Best for: Exploring interesting venues, living just west of the port, and lazing around on the beach in your free time
West of Saint-Victor, and also bordering the port, you have the strangely-shaped district of Le Pharo (or just ‘Pharo,’ as some people prefer to call it).
Named after the grand and gargantuan Palais de Pharo, the area is also home to Plage des Catalans beach (arguably the best in the city center), the towering fortress of Fort Saint-Nicolas, and an underwater art museum(!).
With lots of pretty cliffside areas, some excellent views of the port, and the impressive Parc Émile Duclaux, there are lots of lovely places to relax here. But it’s relatively short on restaurants and nightlife spots… and it’s not a great place to raise kids.
A fairly sought-after district, it’s a busy place… and because it’s not particularly residential, there aren’t many places to rent here. For that reason, it’s often easier to find a serviced apartment in this part of Marseille.
Overall, if you’re heading to the city for only a short while, Le Pharo is one of the best neighborhoods in Marseille. But if you’re hanging around for longer, or if you have a family, you might want to find somewhere a little more ‘normal.’
Best for: Lots of shopping, exploring North African cuisine, and finding a reasonably affordable place to live
North of Opera and east of Hotel de Ville, Belsunce is one of the biggest city-center districts in Marseille. Though it’s less famous than some of the other neighborhoods we’ve brought you so far, it still offers lots of great things to do.
Belsunce is also a good choice if you want to live in a multicultural area. Though it’s not quite as diverse and no-frills as Noailles, you still get kebab stalls, Turkish coffee, North African food markets, knockabout teahouses (with some of the best mint tea you’ve ever had), and lots of cut-price variety from around the planet.
And if you like shopping, this is a great place to be—you’re close to the ever-popular Bourse Center, one of the biggest and best malls in the city.
Belsunce is also a little more affordable than some of the more well-known city-center districts… so it’s one of the best neighborhoods in Marseille for living centrally without having to throw too much money around.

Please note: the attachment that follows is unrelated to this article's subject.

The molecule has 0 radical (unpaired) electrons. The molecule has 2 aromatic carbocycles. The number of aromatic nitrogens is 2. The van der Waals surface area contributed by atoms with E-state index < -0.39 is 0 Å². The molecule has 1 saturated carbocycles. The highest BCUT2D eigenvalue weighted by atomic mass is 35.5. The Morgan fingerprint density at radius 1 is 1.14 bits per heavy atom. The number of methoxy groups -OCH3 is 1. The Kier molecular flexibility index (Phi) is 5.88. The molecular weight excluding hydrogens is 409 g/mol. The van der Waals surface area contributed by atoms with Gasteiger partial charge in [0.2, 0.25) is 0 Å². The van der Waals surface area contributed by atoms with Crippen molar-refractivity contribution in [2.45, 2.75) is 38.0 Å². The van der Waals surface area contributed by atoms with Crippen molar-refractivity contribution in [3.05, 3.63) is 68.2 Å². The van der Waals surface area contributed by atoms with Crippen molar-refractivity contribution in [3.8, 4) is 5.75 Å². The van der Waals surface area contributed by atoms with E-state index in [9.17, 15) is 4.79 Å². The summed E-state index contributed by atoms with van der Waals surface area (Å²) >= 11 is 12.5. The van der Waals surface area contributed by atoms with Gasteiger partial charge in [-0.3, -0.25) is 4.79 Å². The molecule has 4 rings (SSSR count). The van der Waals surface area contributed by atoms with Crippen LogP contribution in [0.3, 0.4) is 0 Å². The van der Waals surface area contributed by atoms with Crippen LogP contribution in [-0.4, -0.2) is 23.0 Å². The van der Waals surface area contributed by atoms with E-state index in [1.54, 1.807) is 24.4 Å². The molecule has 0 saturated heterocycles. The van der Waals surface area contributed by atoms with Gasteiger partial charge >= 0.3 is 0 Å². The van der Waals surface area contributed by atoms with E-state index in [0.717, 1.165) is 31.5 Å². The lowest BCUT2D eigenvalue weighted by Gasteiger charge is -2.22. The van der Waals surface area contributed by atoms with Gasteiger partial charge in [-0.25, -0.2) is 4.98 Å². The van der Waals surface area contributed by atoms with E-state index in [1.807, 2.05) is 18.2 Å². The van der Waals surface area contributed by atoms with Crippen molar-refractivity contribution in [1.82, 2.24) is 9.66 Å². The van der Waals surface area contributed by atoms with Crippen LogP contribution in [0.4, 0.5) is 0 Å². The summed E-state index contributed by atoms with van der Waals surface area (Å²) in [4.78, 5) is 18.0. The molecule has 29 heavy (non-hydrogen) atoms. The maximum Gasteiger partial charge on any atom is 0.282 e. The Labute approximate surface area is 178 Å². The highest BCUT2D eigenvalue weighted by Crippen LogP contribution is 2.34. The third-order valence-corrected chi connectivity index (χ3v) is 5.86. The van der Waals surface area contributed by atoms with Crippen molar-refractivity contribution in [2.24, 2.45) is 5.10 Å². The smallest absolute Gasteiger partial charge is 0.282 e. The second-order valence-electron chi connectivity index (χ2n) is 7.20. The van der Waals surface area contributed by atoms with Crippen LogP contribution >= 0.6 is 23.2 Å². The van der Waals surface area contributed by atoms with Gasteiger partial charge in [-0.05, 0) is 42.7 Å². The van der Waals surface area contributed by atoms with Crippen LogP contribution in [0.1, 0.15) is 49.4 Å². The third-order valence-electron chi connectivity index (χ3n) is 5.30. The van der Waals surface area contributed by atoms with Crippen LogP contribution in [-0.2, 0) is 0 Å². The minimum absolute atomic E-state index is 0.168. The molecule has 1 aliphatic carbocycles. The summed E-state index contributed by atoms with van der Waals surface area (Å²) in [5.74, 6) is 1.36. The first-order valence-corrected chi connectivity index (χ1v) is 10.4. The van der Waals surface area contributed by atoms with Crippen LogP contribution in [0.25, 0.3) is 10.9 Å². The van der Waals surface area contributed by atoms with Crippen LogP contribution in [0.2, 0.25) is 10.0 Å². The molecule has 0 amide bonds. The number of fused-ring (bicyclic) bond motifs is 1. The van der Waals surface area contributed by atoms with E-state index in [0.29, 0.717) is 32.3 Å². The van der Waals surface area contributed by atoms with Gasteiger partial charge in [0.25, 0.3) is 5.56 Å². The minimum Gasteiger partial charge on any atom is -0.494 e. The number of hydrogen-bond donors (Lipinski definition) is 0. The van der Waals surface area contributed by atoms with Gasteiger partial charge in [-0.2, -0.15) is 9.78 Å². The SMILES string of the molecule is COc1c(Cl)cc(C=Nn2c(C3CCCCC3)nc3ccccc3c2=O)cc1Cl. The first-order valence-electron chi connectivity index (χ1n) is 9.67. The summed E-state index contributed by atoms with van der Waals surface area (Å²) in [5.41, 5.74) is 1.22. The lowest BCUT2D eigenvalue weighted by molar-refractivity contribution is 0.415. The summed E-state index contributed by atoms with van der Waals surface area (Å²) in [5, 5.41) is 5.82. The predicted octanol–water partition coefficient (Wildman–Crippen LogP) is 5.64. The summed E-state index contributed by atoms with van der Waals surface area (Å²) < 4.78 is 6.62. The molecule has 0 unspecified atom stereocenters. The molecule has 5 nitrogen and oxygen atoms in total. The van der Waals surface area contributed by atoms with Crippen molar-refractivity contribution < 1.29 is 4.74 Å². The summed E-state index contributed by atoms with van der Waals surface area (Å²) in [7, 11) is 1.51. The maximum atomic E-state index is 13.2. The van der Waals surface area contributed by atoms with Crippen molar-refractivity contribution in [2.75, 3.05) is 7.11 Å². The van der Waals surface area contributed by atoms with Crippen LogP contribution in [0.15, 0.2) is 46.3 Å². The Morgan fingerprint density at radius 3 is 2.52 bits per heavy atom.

Best for: Living in a residential but central area, finding great schools, and exploring the excellent area of Le Cours Julien
Southeast of the port area, Prefecture is another small district… and it’s a little more residential and laid-back than most other city-center neighborhoods we’ve featured in this guide.
Because it’s relatively residential (and peripheral), it’s a good option if you want to live in a convenient area without being surrounded by too much action and energy.
But in Prefecture, you still get some great cafes and restaurants, and some cool places to spend time. One of the city’s best eateries (Le Chill) is right in the heart of the district—so make sure you gobble down on some of their tasty treats.
Also in the area is Le Cours Julien, one of the most distinctive parts of the city.
An urban epicenter of graffiti-covered streets, it’s one of the most interesting (and well-known) bohemian areas in France. Here, you find artists’ studios, underground venues, endless live music, unusual events, interesting galleries, and a weekly farmers’ market. If you like hip hubs, you’ll love it.
Because it’s close to many excellent international schools, Prefecture is also one of the best neighborhoods in Marseille for anyone moving with kids. A good start for your school hunt is Montessori 21, one of the most reputable in the entire city.